The New Year is always an opportune time to evaluate content marketing trends from the past year. Doing so prepares content marketers for the incoming year which, in 2014’s case, seems to promise several new innovations that will alter the landscape of content marketing.
While this is a landscape that is impossible to predict with absolute certainty, several trends from 2013 can tell us that following the tips below may ensure a productive new year of content marketing.
Pay Attention to Emerging Social Media Channels
Everyone already knows about Facebook, Twitter, Pinterest, Instagram and the like. Little is likely to change in 2014 for all these platforms, so you’re better off paying attention to emerging social media channels like SlideShare, a new way to share documents and presentations; Pheed, a video app that some are calling the long-form version of Vine; and Thumb, a voting-based phone app that already touts a very active user base. Identifying content marketing strategies for emerging social media channels like these can put you one step ahead of competitors when these channels do become more popular. Start building a following on these channels now.
Analyze Successful and Failed Strategies from 2013
It may sound like common sense to learn from wrongs, but there are a surprising number of content marketers that fail to note their poorly executed strategies in the past, so they can learn from them. Certainly, advances in 2014 may cause some strategies to work better than last year, such as incorporating the new social media channels above. But overall, the strategic reasoning for campaigns in 2014 will not alter much. Stick with what works, and revise what doesn’t. For example, you should continue to use social media to drive sales, but do not feel hesitant to tinker with strategies, such as modifying how you engage with audiences differently depending on their social media platform.
Be Part of the Newest Social Network That Everyone is Talking About!
Capitalize on Concisely Effective Content
Some are calling 2013 the year of micro-content. Tweets, Vines and Instagrams all specialize in the type of material that seem practically catered to those with short attention spans. Whether it’s Vine’s six-second videos or Twitter’s 126 characters, a trend toward short yet accessible content is apparent. Be sure to keep this in mind when considering user trends. Implementing short and quick-loading videos on your business’ home page may increase your number of leads. Also, Vine and Instagram have options where you can cross-post content across various social media channels, so be sure to take advantage of it in your content marketing efforts.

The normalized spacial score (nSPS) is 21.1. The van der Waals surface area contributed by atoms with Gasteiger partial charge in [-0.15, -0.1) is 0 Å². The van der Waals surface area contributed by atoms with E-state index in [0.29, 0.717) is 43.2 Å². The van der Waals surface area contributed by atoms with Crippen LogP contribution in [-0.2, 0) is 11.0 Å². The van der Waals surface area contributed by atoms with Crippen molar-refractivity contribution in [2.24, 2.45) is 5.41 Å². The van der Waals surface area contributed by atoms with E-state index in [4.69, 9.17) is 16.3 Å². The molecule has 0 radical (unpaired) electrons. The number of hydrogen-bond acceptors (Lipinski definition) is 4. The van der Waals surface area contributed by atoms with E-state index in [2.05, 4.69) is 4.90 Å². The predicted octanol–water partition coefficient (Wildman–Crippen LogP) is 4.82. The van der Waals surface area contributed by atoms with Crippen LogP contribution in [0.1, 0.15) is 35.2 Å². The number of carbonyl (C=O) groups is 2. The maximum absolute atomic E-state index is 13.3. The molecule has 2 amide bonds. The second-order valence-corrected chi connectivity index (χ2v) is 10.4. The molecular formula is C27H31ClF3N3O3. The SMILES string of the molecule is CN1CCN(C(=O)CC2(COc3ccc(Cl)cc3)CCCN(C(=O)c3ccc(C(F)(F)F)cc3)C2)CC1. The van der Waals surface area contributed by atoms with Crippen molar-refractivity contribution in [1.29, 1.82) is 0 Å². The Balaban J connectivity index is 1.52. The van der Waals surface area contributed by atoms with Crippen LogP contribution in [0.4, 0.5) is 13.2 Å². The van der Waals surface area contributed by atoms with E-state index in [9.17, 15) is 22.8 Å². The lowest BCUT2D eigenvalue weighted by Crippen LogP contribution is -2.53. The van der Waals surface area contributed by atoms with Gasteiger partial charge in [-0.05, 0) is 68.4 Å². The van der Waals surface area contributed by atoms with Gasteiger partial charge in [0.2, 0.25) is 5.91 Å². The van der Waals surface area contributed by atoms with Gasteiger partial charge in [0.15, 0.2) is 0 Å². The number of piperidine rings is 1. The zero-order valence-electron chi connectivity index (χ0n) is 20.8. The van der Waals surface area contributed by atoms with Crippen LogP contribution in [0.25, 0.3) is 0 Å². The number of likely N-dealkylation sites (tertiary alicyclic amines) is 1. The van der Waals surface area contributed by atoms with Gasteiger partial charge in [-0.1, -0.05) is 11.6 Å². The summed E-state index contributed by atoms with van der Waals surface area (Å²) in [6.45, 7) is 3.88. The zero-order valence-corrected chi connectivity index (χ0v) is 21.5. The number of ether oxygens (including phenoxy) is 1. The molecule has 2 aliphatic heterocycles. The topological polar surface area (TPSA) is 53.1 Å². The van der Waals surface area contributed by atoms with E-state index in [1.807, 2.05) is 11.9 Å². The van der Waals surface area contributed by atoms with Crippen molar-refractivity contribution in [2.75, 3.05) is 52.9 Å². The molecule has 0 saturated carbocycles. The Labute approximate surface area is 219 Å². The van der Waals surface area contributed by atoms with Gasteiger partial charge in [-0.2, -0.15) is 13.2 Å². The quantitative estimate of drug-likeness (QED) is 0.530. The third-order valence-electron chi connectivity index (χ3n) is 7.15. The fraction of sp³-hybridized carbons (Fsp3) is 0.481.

Consider Sponsored Content
Rather than traditional impression-based ad platforms in the vein of CPM and CPC, many large web sites are opting for a more collaborative approach. Advertisers and publishers are beginning to create content together more frequently, keeping the interests of both parties in mind. The publisher still seeks engaging content that will attract readers, while the advertiser considers clever ways to get the word out about their product or service. Sponsored content seems to be increasing at a rapid pace, and by 2014 it may become the preferred ad format for larger web sites.
Engage with Followers in Real Time
Consumer expectations regarding customer support and general company interaction are increasing. This is due to large sites like Amazon that emphasize live chat options for their customers, so they can connect with a representative of the company in an instant. You should consider this if you sell a product or service. Similarly, if you run a content-driven site, offering real-time chat surrounding current events will result in improved bounce rates and visitor engagement on your web site. Real-time methods for conversing seem to increase in frequency every year, and 2014 may mark its widespread implementation.
These tips are formulated by analyzing past and current trends of 2013, with the most prominent existing throughout the year in their methodology, such as how Vine, Instagram, etc. share a specialization for short-form content that loads quickly and is easily shareable. Rather than identifying specific companies that are on the rise, analyzing their strategies and general aim may be even more beneficial for content marketers in 2014.